Archive | empty nest RSS feed for this section

Resume. Resumé. Remember?

1 Jun

A few weeks ago a friend encouraged me to apply for a job at her company. Motivated, I went right home and went to the Careers portion of the company’s website. Name. Check! Address. Check. Phone and email. Check Check. Upload Resumé. Uh oh. More like cross-check!

How long had it been since I’d updated my resumé? Yikes! I searched my laptop, which replaced my completely crashed laptop in November of 2014. The only files that came up were all resumés that belonged to my sons.

Well, isn’t that telling! So, in the past couple years I have edited resumés, formatted them, and cheered as my sons landed pretty incredible positions. But me? Not a draft of my achievements to be found.

So, I vowed to dig out a hard copy at some point and start over. And then I went on a walk. And made dinner. Watched a hockey game. And didn’t think of it again. Until today.

Linked In emailed me this morning to inform me of a freelance position at a lifestyle publication catering to mid-lifers. Well, that’ll get the attention of an empty-nested 53-year-old, won’t it? I made some coffee and followed the links in my jammies, feeling a little nervous.

Returning to the working world after writing freelance (with the emphasis on “free”) for various non-profits for which I’d been involved over the past 20-something years, is daunting to say the least. Such accountability! I’m not even sure I want to — but I probably need to. Not for the money, or the clout. But for the mind, body and spirit.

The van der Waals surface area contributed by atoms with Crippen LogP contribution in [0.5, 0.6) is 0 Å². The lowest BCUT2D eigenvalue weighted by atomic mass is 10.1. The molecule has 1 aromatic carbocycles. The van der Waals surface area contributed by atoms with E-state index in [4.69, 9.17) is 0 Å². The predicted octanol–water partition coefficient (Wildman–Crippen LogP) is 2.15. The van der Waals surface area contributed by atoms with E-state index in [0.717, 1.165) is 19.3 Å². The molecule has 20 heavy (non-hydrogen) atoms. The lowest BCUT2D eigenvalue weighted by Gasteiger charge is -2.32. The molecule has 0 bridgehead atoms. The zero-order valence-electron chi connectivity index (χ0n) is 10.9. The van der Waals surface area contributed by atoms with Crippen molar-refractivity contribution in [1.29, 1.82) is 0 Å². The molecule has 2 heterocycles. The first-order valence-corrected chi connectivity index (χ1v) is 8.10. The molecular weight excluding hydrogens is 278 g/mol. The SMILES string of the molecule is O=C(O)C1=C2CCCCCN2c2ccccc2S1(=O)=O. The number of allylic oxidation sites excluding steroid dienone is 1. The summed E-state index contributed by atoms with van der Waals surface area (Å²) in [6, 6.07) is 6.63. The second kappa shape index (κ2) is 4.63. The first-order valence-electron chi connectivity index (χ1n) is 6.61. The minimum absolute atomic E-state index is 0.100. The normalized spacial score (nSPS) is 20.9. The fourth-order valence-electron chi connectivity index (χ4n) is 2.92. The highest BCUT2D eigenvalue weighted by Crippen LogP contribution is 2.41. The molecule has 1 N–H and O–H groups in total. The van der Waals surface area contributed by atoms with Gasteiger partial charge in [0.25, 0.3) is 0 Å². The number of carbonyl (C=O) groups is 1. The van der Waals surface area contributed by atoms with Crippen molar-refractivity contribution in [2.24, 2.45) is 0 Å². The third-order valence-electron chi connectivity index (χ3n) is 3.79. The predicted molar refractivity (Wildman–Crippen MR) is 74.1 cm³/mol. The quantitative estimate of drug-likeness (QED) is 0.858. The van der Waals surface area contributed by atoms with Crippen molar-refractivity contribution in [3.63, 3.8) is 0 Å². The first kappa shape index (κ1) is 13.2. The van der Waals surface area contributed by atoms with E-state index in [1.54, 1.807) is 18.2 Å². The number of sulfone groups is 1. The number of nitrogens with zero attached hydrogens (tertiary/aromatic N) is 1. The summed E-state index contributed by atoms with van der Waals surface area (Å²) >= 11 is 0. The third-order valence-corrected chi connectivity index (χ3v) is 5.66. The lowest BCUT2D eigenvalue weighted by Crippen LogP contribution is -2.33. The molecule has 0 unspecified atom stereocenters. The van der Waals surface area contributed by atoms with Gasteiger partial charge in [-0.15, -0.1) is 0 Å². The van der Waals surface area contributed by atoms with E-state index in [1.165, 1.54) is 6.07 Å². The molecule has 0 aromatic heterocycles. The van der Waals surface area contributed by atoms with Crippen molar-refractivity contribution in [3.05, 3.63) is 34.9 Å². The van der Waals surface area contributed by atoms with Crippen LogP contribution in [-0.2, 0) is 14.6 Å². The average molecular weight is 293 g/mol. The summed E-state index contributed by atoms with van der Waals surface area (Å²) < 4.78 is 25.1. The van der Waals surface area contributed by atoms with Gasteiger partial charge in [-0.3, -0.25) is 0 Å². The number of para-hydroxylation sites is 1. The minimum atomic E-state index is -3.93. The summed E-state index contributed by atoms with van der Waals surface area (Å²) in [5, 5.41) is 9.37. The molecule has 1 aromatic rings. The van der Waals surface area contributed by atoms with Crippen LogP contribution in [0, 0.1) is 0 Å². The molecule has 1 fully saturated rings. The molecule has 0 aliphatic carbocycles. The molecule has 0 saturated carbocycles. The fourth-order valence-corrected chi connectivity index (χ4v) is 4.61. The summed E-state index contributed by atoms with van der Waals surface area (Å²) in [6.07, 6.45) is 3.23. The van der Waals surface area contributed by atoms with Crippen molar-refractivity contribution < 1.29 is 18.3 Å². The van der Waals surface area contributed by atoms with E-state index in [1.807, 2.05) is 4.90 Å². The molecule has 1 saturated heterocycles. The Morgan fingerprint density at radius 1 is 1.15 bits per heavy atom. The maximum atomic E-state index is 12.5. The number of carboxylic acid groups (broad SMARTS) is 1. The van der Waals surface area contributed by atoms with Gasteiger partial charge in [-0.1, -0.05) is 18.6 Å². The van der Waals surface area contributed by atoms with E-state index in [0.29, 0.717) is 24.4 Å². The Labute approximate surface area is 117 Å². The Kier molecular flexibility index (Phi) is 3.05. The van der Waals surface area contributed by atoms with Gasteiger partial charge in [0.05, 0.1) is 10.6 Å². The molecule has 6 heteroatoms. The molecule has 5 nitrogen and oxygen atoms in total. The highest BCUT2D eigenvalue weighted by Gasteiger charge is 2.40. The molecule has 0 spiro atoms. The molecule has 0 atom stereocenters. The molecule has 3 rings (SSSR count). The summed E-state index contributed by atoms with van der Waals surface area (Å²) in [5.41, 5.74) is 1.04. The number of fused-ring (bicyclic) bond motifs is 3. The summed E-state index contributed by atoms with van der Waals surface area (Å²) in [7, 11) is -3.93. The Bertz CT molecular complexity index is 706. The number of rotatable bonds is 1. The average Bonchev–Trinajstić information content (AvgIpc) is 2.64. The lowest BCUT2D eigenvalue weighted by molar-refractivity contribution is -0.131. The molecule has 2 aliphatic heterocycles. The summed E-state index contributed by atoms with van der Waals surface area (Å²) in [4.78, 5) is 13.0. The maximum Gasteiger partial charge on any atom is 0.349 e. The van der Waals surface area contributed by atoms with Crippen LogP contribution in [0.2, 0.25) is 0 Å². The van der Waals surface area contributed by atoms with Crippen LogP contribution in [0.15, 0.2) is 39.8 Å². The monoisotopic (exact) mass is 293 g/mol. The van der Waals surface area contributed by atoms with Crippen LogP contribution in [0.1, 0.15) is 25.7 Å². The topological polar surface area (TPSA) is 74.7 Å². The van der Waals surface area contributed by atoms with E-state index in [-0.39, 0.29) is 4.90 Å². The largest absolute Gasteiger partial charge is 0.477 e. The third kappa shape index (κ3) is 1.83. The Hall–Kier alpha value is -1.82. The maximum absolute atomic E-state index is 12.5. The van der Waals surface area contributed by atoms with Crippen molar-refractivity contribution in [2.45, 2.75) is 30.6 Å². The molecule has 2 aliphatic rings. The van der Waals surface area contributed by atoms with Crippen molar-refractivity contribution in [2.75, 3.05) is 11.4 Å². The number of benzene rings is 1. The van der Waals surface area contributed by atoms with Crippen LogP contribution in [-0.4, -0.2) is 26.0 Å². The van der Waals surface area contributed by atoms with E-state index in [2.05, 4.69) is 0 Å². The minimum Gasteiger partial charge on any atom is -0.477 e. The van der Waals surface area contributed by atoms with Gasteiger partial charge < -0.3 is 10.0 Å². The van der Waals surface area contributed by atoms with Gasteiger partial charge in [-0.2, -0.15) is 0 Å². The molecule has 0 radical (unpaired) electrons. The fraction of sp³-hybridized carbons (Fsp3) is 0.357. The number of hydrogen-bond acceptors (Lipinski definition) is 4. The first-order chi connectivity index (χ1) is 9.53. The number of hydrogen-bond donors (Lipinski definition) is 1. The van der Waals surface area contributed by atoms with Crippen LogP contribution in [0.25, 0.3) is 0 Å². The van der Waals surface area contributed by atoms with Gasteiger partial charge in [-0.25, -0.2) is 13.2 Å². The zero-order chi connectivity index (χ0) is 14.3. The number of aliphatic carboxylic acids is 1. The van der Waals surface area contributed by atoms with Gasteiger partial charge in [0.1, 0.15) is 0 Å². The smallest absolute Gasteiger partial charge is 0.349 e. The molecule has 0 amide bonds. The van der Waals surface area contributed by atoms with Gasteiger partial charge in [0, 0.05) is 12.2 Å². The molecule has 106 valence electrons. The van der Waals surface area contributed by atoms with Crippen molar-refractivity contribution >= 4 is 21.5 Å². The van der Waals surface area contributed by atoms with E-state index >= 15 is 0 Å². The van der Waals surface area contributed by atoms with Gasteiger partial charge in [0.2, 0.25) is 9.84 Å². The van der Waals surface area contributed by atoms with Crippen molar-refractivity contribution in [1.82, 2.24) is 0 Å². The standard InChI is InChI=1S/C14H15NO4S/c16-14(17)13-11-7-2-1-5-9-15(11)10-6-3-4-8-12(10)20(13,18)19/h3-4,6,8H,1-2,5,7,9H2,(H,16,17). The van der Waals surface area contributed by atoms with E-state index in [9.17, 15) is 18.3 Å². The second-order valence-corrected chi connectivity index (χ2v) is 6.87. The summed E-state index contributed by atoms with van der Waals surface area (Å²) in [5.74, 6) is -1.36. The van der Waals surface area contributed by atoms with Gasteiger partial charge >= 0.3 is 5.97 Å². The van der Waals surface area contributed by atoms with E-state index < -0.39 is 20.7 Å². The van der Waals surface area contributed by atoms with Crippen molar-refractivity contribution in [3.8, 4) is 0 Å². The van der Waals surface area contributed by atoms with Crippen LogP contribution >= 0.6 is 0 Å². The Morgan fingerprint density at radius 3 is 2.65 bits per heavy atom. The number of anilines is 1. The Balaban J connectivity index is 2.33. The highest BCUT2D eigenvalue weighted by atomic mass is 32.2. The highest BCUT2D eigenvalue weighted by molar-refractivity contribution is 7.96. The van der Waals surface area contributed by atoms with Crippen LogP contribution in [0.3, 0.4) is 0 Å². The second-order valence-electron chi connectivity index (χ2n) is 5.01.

Being a “stay-home mom” (always a funny little description since none of the stay-home moms I knew ever stayed anywhere for very long) for the past 24 years, using my gifts of writing, speaking and organization to help out PTAs, churches, foundations, booster clubs and the like, was extremely gratifying and enriching. I was helping the very organizations that served my family, I was exercising my professional skills, and it was all voluntary and project-based (meaning, I didn’t have to punch a clock, could say no-thank-you when I wanted, and work from anywhere (like editing a newsletter while I sat in a ski lodge).)

Once the nest emptied, and those natural school-based volunteer opportunities dried up, it was much more difficult to find places to use those gifts and talents on a casual basis. And the lack of a “team” of folks to work with makes a huge difference. I will tell you, after the camaraderie of a vibrant magazine office back in the day, and the teamwork of a Board of Directors speaking into your projects, it is lonely and desolate looking at a blank Word file, determined to finally write that screenplay that’s been dancing in the back of the mind for a few years. So instead, you know, a person might close up and head to the gym.

But today, I did it. I created my resumé, from scratch, digging deep into my long-term memory to extract dates, projects, jobs and skills. I even put a few little funny nuggets in there, just in case someone reads all the way through (Bonus points if they respond to my “Roll Tide” reference!) I sent it to two companies. I guess I have resumed my professional life.

Now it’s up to my Resumé — go, resume and flourish!